What are the main advantages of the no-fault divorce act for clients?

Under the old law, irretrievable breakdown had to be established by one of five facts, the most common being unreasonable behaviour or adultery. In the absence of blame, couples had to live apart for two years with consent or five years without. Under the new law, there is no longer any need to prove fault or to live apart for two years. The fact that the marriage has broken down is enough.

An emotive divorce petition allocating blame and detailing the reasons for the marriage breakdown significantly increased acrimony and wasted legal costs in the process whilst it generally did not affect the outcome of financial settlements.

As the law stood, a person petitioning for divorce had to blame their spouse for the irretrievable breakdown of their marriage or separate and wait a minimum of two years.

The facts available for the ‘fault’ route were adultery, unreasonable behaviour, or desertion (which was rarely used).

If the parties had been separated for two years, a spouse could divorce their partner without blaming them provided their partner consented to the divorce. If their spouse did not consent, they needed to be separated for five years before a petition could be filed.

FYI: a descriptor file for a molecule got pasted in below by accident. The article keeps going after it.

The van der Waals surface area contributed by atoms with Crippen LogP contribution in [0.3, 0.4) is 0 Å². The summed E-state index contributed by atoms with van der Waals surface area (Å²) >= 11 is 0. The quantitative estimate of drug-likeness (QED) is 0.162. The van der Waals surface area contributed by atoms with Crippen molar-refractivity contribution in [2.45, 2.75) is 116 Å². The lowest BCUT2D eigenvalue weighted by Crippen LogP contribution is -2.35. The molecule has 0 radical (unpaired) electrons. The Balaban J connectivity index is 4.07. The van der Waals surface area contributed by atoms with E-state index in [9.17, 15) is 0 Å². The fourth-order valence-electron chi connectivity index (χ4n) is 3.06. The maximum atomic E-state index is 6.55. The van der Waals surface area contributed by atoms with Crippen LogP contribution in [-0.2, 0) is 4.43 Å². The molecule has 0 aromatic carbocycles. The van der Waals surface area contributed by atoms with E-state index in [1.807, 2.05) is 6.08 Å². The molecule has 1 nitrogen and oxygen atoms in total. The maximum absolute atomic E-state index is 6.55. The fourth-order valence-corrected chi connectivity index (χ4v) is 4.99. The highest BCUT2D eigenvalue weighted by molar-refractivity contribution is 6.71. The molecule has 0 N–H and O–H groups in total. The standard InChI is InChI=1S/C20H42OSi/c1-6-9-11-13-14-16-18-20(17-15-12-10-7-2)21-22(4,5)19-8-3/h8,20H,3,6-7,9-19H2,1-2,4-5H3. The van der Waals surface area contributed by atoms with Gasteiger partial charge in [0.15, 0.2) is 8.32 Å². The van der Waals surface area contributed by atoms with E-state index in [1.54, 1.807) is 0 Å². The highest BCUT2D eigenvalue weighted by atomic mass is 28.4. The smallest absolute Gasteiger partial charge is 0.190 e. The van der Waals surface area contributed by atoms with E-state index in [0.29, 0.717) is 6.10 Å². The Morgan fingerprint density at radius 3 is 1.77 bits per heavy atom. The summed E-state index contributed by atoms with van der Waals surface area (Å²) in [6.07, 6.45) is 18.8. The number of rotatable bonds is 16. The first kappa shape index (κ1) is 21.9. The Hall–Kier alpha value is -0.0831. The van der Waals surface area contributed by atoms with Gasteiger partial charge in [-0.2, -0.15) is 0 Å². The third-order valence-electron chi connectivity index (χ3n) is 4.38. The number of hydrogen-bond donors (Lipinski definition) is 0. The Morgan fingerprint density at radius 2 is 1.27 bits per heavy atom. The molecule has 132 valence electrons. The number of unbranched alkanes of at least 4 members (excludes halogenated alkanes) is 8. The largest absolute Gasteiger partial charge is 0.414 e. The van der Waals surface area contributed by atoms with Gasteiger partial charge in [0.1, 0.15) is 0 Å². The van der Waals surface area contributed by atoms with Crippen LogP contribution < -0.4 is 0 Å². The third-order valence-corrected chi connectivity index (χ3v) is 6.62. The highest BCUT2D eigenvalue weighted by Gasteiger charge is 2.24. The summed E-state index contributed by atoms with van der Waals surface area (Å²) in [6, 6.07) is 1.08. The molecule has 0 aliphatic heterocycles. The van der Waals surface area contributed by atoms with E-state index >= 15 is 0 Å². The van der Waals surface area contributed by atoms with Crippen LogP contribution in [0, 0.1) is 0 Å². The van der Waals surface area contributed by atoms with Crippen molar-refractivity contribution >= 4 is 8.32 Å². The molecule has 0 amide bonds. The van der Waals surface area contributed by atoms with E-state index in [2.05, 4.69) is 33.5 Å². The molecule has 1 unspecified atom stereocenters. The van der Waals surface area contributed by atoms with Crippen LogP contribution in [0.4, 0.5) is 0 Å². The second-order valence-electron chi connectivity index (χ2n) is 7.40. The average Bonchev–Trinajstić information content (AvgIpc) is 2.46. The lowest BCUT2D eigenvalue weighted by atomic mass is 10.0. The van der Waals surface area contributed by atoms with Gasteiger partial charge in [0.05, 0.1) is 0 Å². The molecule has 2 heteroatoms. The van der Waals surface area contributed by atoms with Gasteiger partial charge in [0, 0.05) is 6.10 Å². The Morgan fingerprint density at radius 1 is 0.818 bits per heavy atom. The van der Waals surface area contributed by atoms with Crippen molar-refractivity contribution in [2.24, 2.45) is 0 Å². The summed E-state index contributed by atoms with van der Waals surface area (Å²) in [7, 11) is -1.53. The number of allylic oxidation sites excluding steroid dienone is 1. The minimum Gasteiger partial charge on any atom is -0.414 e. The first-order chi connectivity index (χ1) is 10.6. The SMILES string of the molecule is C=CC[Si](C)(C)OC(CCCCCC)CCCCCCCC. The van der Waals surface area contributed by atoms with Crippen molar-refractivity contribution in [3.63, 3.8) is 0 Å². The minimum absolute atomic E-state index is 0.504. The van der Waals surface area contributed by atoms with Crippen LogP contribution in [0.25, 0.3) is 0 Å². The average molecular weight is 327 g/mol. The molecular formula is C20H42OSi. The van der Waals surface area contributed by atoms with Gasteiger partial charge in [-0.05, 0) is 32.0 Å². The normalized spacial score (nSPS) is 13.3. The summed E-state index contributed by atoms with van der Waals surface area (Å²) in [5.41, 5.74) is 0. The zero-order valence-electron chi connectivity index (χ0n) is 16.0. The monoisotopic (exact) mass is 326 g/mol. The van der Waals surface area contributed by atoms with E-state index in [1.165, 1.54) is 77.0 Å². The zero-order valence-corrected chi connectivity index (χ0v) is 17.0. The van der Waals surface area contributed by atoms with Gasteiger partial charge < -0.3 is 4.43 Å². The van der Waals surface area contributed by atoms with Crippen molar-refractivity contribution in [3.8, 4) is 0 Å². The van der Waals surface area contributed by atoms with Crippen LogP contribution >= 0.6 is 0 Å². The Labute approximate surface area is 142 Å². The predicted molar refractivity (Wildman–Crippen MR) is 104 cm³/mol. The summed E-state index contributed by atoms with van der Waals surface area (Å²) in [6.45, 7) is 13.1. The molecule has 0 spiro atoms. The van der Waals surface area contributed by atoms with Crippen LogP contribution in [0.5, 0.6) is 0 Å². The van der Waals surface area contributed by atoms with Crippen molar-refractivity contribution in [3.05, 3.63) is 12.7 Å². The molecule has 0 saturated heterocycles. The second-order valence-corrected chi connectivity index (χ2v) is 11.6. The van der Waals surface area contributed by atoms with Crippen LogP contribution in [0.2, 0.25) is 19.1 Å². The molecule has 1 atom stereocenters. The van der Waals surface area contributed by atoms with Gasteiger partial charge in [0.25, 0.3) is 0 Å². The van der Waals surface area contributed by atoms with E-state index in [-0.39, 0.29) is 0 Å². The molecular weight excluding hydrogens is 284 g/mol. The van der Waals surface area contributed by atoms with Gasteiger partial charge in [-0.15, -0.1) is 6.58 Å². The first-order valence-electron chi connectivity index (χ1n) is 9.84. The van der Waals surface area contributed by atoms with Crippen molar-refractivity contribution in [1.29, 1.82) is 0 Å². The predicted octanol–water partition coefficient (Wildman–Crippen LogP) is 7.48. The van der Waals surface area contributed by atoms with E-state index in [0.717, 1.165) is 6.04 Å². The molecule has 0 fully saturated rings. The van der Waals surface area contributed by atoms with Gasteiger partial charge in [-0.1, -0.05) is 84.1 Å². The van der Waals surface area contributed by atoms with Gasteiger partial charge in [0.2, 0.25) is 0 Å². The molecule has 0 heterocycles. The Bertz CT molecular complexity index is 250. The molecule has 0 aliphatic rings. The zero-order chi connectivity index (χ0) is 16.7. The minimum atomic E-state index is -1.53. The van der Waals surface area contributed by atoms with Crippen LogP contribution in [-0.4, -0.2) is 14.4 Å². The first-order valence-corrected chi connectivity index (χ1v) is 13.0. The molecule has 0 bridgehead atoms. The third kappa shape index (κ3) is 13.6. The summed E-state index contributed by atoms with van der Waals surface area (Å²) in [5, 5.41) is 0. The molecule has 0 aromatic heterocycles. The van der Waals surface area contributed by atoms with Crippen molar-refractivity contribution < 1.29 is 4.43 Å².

Waiting for two years was deeply unattractive for couples who knew their marriage was over and wanted to move on with their lives. Many people were therefore forced to blame their spouse for the breakdown of the marriage so that they could begin the divorce process immediately.

No-fault divorce assists clients by reducing hostility and providing opportunities for parties to end their marriage collaboratively and amicably. The positive effects are not only felt by the parties to a marriage, but, importantly, by their children. The reforms also reduce costs for divorcing parties which might otherwise have been incurred negotiating the terms and/or basis of the petition and/or dealing with cross-petitions.

Are there any disadvantages of no-fault divorces?

Whilst proponents of marriage say it is now far too easy to divorce, and no-fault divorce diminishes the importance and status of the constitution of marriage, many have reservations about whether a no-fault divorce is really the best approach.